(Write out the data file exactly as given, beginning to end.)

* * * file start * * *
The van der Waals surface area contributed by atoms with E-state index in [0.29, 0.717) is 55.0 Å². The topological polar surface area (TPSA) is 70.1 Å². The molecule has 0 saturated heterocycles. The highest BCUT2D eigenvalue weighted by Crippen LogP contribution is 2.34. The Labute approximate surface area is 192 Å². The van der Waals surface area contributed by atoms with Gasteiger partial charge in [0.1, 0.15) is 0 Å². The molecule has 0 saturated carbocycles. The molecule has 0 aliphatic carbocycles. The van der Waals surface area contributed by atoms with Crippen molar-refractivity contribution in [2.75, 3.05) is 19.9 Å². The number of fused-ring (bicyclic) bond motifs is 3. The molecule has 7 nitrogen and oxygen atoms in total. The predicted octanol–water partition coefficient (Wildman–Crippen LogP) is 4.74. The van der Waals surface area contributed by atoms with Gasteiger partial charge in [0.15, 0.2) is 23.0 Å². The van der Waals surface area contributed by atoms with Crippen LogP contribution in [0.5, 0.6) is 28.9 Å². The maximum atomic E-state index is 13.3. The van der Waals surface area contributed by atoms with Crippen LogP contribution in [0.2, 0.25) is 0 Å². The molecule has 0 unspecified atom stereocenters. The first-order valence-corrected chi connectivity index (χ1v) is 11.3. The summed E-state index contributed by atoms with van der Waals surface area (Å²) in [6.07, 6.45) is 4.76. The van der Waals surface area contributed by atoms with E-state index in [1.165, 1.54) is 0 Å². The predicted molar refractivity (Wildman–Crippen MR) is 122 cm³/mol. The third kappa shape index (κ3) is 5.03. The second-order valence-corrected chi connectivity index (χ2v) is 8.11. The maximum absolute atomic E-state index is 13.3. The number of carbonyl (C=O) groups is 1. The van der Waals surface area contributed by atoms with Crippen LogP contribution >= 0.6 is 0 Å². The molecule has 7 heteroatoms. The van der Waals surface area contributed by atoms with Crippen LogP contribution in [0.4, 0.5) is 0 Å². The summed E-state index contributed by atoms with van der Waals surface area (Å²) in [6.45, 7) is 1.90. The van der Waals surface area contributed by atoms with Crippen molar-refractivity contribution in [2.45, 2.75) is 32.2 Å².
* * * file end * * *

The van der Waals surface area contributed by atoms with E-state index in [0.29, 0.717) is 55.0 Å². The topological polar surface area (TPSA) is 70.1 Å². The molecule has 0 saturated heterocycles. The highest BCUT2D eigenvalue weighted by Crippen LogP contribution is 2.34. The Labute approximate surface area is 192 Å². The van der Waals surface area contributed by atoms with Gasteiger partial charge in [0.1, 0.15) is 0 Å². The molecule has 0 saturated carbocycles. The molecule has 0 aliphatic carbocycles. The van der Waals surface area contributed by atoms with Crippen molar-refractivity contribution in [2.75, 3.05) is 19.9 Å². The number of fused-ring (bicyclic) bond motifs is 3. The molecule has 7 nitrogen and oxygen atoms in total. The predicted octanol–water partition coefficient (Wildman–Crippen LogP) is 4.74. The van der Waals surface area contributed by atoms with Gasteiger partial charge in [0.15, 0.2) is 23.0 Å². The van der Waals surface area contributed by atoms with Crippen LogP contribution in [0.5, 0.6) is 28.9 Å². The maximum atomic E-state index is 13.3. The van der Waals surface area contributed by atoms with Crippen LogP contribution in [0.2, 0.25) is 0 Å². The molecule has 0 unspecified atom stereocenters. The first-order valence-corrected chi connectivity index (χ1v) is 11.3. The summed E-state index contributed by atoms with van der Waals surface area (Å²) in [6.07, 6.45) is 4.76. The van der Waals surface area contributed by atoms with E-state index in [1.165, 1.54) is 0 Å². The predicted molar refractivity (Wildman–Crippen MR) is 122 cm³/mol. The third kappa shape index (κ3) is 5.03. The second-order valence-corrected chi connectivity index (χ2v) is 8.11. The maximum absolute atomic E-state index is 13.3. The number of carbonyl (C=O) groups is 1. The van der Waals surface area contributed by atoms with Crippen LogP contribution >= 0.6 is 0 Å². The molecule has 7 heteroatoms. The van der Waals surface area contributed by atoms with Crippen LogP contribution in [0.4, 0.5) is 0 Å². The summed E-state index contributed by atoms with van der Waals surface area (Å²) in [6.45, 7) is 1.90. The van der Waals surface area contributed by atoms with Crippen molar-refractivity contribution in [2.45, 2.75) is 32.2 Å².